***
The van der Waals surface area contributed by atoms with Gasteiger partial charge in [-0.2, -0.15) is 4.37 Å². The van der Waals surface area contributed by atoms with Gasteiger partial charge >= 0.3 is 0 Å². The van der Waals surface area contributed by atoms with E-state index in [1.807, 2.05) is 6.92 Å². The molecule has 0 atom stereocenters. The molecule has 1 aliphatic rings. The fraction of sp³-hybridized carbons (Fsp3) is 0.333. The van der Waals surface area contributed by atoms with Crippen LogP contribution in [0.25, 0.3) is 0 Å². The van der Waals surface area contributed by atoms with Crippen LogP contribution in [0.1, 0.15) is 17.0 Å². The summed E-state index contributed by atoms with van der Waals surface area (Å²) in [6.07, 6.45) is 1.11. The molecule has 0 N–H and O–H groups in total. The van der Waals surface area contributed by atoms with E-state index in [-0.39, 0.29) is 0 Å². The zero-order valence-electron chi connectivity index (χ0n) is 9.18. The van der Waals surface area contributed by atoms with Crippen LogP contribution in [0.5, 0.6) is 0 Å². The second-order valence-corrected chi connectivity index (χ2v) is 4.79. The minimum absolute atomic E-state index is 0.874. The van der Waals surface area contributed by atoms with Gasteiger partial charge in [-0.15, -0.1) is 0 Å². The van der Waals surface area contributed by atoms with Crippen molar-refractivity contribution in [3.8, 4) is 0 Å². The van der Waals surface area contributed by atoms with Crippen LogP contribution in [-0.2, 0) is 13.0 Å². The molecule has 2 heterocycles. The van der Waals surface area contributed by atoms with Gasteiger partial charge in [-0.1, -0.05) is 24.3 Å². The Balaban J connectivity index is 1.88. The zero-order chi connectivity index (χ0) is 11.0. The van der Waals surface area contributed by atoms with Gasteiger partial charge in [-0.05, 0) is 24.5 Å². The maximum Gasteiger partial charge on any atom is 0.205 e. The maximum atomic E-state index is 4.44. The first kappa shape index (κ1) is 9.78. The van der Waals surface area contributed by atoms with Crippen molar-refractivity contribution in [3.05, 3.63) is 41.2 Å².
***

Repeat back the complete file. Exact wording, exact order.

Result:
The van der Waals surface area contributed by atoms with Gasteiger partial charge in [-0.2, -0.15) is 4.37 Å². The van der Waals surface area contributed by atoms with Gasteiger partial charge >= 0.3 is 0 Å². The van der Waals surface area contributed by atoms with E-state index in [1.807, 2.05) is 6.92 Å². The molecule has 0 atom stereocenters. The molecule has 1 aliphatic rings. The fraction of sp³-hybridized carbons (Fsp3) is 0.333. The van der Waals surface area contributed by atoms with Crippen LogP contribution in [0.25, 0.3) is 0 Å². The van der Waals surface area contributed by atoms with Crippen LogP contribution in [0.1, 0.15) is 17.0 Å². The summed E-state index contributed by atoms with van der Waals surface area (Å²) in [6.07, 6.45) is 1.11. The molecule has 0 N–H and O–H groups in total. The van der Waals surface area contributed by atoms with E-state index in [-0.39, 0.29) is 0 Å². The zero-order valence-electron chi connectivity index (χ0n) is 9.18. The van der Waals surface area contributed by atoms with Crippen LogP contribution in [0.5, 0.6) is 0 Å². The second-order valence-corrected chi connectivity index (χ2v) is 4.79. The minimum absolute atomic E-state index is 0.874. The van der Waals surface area contributed by atoms with Gasteiger partial charge in [-0.15, -0.1) is 0 Å². The van der Waals surface area contributed by atoms with Crippen molar-refractivity contribution in [3.8, 4) is 0 Å². The van der Waals surface area contributed by atoms with Crippen LogP contribution in [-0.2, 0) is 13.0 Å². The molecule has 2 heterocycles. The van der Waals surface area contributed by atoms with Gasteiger partial charge in [-0.1, -0.05) is 24.3 Å². The Balaban J connectivity index is 1.88. The zero-order chi connectivity index (χ0) is 11.0. The van der Waals surface area contributed by atoms with Gasteiger partial charge in [-0.05, 0) is 24.5 Å². The maximum Gasteiger partial charge on any atom is 0.205 e. The maximum atomic E-state index is 4.44. The first kappa shape index (κ1) is 9.78. The van der Waals surface area contributed by atoms with Crippen molar-refractivity contribution in [3.05, 3.63) is 41.2 Å².